Thunder Bay·Audio

Thunder Bay bingo hall looks to 'modernize the game'

As construction workers turn a former night club into a new gaming hall, the manager of Thunder Bay Community Bingo says pending changes will benefit its 70-plus member charities and not-for-profit groups.

Thunder Bay Community Bingo expected to re-open with electronic bingo in a matter of months

(Josh Lynn/CBC)

As construction workers turn a former night club into a new gaming hall, the manager of Thunder Bay Community Bingo says pending changes will benefit its 70-plus member charities and not-for-profit groups.

Iris McCoy-Slongo said a partnership with Ontario Lottery and Gaming will introduce electronic bingo when the operation relocates to a new site on Memorial Avenue.

There are some big changes for bingo players and volunteers in Thunder Bay, a new bingo hall with a new name and a partnership with the Ontario Lottery and Gaming Corporation. We'll hear what those changes mean for the not-for-profit groups that rely on 3:43

Hall staff — not the member groups' volunteers — will be responsible for running the games there.

“Volunteers now can focus on being an advocate for their charities,” McCoy-Slongo said.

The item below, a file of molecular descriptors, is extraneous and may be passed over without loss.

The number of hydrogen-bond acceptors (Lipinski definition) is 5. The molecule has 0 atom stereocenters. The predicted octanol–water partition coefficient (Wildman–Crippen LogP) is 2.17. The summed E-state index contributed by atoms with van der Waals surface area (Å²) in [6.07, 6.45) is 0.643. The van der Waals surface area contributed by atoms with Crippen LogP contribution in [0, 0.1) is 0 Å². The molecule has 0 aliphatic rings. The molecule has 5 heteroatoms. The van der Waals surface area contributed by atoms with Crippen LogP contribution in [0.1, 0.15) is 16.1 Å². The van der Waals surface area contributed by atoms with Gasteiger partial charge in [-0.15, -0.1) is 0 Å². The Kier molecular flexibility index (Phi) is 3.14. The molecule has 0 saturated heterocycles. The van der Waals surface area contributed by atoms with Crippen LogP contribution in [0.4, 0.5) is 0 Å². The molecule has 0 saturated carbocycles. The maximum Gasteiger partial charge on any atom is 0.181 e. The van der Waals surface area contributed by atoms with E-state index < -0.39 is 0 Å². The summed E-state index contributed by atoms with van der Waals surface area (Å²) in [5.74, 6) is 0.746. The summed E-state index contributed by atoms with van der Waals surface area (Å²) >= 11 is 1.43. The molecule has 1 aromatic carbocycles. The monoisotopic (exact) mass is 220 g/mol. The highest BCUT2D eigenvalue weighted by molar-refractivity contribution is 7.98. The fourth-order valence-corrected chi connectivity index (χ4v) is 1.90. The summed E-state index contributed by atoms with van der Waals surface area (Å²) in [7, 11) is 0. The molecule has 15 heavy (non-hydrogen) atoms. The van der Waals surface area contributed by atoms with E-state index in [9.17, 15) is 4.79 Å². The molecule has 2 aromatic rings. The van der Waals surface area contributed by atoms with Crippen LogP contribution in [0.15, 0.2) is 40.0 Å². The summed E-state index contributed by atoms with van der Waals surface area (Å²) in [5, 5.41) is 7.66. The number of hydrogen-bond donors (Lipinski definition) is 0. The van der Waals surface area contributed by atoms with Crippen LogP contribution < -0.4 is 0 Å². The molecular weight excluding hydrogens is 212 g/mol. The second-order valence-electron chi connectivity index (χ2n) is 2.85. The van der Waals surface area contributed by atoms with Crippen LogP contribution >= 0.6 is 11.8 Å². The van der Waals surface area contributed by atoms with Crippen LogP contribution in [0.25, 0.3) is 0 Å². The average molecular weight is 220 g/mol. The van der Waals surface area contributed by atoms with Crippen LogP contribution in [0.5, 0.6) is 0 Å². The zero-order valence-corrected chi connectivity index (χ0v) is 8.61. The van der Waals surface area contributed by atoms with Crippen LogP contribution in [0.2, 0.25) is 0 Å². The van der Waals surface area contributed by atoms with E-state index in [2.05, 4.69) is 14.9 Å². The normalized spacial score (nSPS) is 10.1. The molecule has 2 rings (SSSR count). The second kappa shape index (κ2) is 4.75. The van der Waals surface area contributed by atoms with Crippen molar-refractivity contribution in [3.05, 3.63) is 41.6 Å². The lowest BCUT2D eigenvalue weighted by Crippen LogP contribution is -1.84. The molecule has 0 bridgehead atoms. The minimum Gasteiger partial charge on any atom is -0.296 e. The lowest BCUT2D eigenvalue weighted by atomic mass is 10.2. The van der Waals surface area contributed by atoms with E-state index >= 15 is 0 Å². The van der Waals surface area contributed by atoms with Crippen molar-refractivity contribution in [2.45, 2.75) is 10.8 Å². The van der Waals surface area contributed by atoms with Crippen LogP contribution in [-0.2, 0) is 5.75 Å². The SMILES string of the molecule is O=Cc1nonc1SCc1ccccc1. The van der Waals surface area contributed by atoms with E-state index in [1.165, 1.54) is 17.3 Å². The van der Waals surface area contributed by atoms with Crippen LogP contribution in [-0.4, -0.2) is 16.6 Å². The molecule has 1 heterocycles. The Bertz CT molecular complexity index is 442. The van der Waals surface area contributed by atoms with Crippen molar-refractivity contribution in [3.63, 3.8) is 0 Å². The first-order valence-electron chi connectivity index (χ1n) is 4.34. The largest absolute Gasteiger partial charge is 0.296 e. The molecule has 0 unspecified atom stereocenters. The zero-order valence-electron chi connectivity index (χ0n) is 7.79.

“They're going to still be in the hall … there'll be a presence from the charities of course.”

The changes are all about modernizing the game, she noted.

“It's no secret Bingo's been on the decline for years. This is kind of a way to try and enhance the game [and] give it a new, a new whole look.”

'A wonderful deal'

The old Tonic night club by the Super 8 Motel will be transformed into the new Community Bingo location in a matter of months.
Construction workers are turning a former night club in Thunder Bay into a new gaming hall. The building should be ready in the next few months, officials say. (Heather Kitching/CBC)

When it's ready, the organization will also change its name to Superior Shores Gaming Centre.

McCoy-Slongo saod members from Thunder Bay Community Bingo have spoken to charities and hall operators in cities that have switched to electronic bingo. Some even travelled to Sudbury to see its new hall.

"We've talked to the charities there, the hall operators there and everybody says it's a wonderful deal,” she said.

“Nobody says 'oh this is a terrible decision, we want to go back,' so that's kind of re-assuring.”

While some member groups have raised concerns about switching, in the end the vote was almost unanimous in favour of switching.

McCoy-Slongo noted another change will be shorter bingo sessions — down from four hours to two in length. That means a member-group's per-session share could drop, while giving other groups opportunities to hold more sessions.


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